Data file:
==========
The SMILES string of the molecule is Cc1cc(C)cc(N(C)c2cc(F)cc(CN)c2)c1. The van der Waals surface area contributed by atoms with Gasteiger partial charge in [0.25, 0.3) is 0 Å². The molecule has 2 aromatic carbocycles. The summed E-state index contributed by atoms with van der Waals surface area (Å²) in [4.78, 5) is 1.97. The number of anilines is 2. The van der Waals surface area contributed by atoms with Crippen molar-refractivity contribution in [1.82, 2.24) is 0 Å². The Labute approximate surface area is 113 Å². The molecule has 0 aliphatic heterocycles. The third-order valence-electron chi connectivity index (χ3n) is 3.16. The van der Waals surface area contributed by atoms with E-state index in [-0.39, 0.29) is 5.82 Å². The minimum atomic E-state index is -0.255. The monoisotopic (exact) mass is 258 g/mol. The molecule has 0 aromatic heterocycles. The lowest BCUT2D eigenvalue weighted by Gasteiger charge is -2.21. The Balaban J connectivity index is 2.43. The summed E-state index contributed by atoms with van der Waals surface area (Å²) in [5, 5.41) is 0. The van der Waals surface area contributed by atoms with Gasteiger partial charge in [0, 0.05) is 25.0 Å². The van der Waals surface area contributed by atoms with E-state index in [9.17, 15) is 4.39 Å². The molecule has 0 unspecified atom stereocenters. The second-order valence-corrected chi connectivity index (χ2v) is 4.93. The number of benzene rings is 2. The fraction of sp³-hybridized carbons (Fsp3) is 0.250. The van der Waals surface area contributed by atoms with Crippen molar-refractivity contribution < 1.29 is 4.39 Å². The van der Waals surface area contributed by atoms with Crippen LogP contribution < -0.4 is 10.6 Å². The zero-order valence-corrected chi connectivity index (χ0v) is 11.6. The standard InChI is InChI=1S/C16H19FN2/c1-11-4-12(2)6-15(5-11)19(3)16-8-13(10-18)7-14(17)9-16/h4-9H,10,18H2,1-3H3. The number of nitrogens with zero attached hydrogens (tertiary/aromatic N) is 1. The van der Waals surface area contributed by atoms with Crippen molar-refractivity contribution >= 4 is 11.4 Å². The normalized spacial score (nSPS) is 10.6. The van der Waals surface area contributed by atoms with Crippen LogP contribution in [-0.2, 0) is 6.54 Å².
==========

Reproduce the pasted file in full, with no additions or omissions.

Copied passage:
The SMILES string of the molecule is Cc1cc(C)cc(N(C)c2cc(F)cc(CN)c2)c1. The van der Waals surface area contributed by atoms with Gasteiger partial charge in [0.25, 0.3) is 0 Å². The molecule has 2 aromatic carbocycles. The summed E-state index contributed by atoms with van der Waals surface area (Å²) in [4.78, 5) is 1.97. The number of anilines is 2. The van der Waals surface area contributed by atoms with Crippen molar-refractivity contribution in [1.82, 2.24) is 0 Å². The Labute approximate surface area is 113 Å². The molecule has 0 aliphatic heterocycles. The third-order valence-electron chi connectivity index (χ3n) is 3.16. The van der Waals surface area contributed by atoms with E-state index in [-0.39, 0.29) is 5.82 Å². The minimum atomic E-state index is -0.255. The monoisotopic (exact) mass is 258 g/mol. The molecule has 0 aromatic heterocycles. The lowest BCUT2D eigenvalue weighted by Gasteiger charge is -2.21. The Balaban J connectivity index is 2.43. The summed E-state index contributed by atoms with van der Waals surface area (Å²) in [5, 5.41) is 0. The van der Waals surface area contributed by atoms with Gasteiger partial charge in [0, 0.05) is 25.0 Å². The van der Waals surface area contributed by atoms with E-state index in [9.17, 15) is 4.39 Å². The molecule has 0 unspecified atom stereocenters. The second-order valence-corrected chi connectivity index (χ2v) is 4.93. The number of benzene rings is 2. The fraction of sp³-hybridized carbons (Fsp3) is 0.250. The van der Waals surface area contributed by atoms with Crippen molar-refractivity contribution < 1.29 is 4.39 Å². The van der Waals surface area contributed by atoms with Crippen LogP contribution < -0.4 is 10.6 Å². The zero-order valence-corrected chi connectivity index (χ0v) is 11.6. The standard InChI is InChI=1S/C16H19FN2/c1-11-4-12(2)6-15(5-11)19(3)16-8-13(10-18)7-14(17)9-16/h4-9H,10,18H2,1-3H3. The number of nitrogens with zero attached hydrogens (tertiary/aromatic N) is 1. The van der Waals surface area contributed by atoms with Crippen molar-refractivity contribution >= 4 is 11.4 Å². The normalized spacial score (nSPS) is 10.6. The van der Waals surface area contributed by atoms with Crippen LogP contribution in [-0.2, 0) is 6.54 Å².